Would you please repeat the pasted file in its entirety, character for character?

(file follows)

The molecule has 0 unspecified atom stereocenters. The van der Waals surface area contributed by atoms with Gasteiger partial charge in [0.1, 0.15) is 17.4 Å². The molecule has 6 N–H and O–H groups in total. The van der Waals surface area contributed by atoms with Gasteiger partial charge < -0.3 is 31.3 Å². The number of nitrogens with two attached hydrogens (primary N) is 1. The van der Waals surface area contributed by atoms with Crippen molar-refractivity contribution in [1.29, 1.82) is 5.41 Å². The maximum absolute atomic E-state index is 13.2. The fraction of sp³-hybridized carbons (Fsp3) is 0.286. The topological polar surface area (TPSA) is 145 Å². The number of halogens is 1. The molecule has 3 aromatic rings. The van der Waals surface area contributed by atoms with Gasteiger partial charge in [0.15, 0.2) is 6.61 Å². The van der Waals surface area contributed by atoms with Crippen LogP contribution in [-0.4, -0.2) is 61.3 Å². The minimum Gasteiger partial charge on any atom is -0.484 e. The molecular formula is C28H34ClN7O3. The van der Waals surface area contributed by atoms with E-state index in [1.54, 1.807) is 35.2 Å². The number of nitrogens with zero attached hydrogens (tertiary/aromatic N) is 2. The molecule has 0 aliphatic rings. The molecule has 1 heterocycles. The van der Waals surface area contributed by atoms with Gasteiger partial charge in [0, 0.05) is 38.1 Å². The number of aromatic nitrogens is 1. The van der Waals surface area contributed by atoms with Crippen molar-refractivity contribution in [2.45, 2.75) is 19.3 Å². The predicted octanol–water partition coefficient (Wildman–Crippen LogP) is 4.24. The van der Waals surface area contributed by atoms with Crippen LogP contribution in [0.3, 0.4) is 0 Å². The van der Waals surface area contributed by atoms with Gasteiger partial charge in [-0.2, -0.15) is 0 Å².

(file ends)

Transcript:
The molecule has 0 unspecified atom stereocenters. The van der Waals surface area contributed by atoms with Gasteiger partial charge in [0.1, 0.15) is 17.4 Å². The molecule has 6 N–H and O–H groups in total. The van der Waals surface area contributed by atoms with Gasteiger partial charge < -0.3 is 31.3 Å². The number of nitrogens with two attached hydrogens (primary N) is 1. The van der Waals surface area contributed by atoms with Crippen molar-refractivity contribution in [1.29, 1.82) is 5.41 Å². The maximum absolute atomic E-state index is 13.2. The fraction of sp³-hybridized carbons (Fsp3) is 0.286. The topological polar surface area (TPSA) is 145 Å². The number of halogens is 1. The molecule has 3 aromatic rings. The van der Waals surface area contributed by atoms with Gasteiger partial charge in [0.15, 0.2) is 6.61 Å². The van der Waals surface area contributed by atoms with Crippen LogP contribution in [-0.4, -0.2) is 61.3 Å². The minimum Gasteiger partial charge on any atom is -0.484 e. The molecular formula is C28H34ClN7O3. The van der Waals surface area contributed by atoms with E-state index in [1.54, 1.807) is 35.2 Å². The number of nitrogens with zero attached hydrogens (tertiary/aromatic N) is 2. The molecule has 0 aliphatic rings. The molecule has 1 heterocycles. The van der Waals surface area contributed by atoms with Gasteiger partial charge in [0, 0.05) is 38.1 Å². The number of aromatic nitrogens is 1. The van der Waals surface area contributed by atoms with Crippen molar-refractivity contribution in [2.45, 2.75) is 19.3 Å². The predicted octanol–water partition coefficient (Wildman–Crippen LogP) is 4.24. The van der Waals surface area contributed by atoms with Crippen LogP contribution in [0.3, 0.4) is 0 Å². The van der Waals surface area contributed by atoms with Gasteiger partial charge in [-0.2, -0.15) is 0 Å².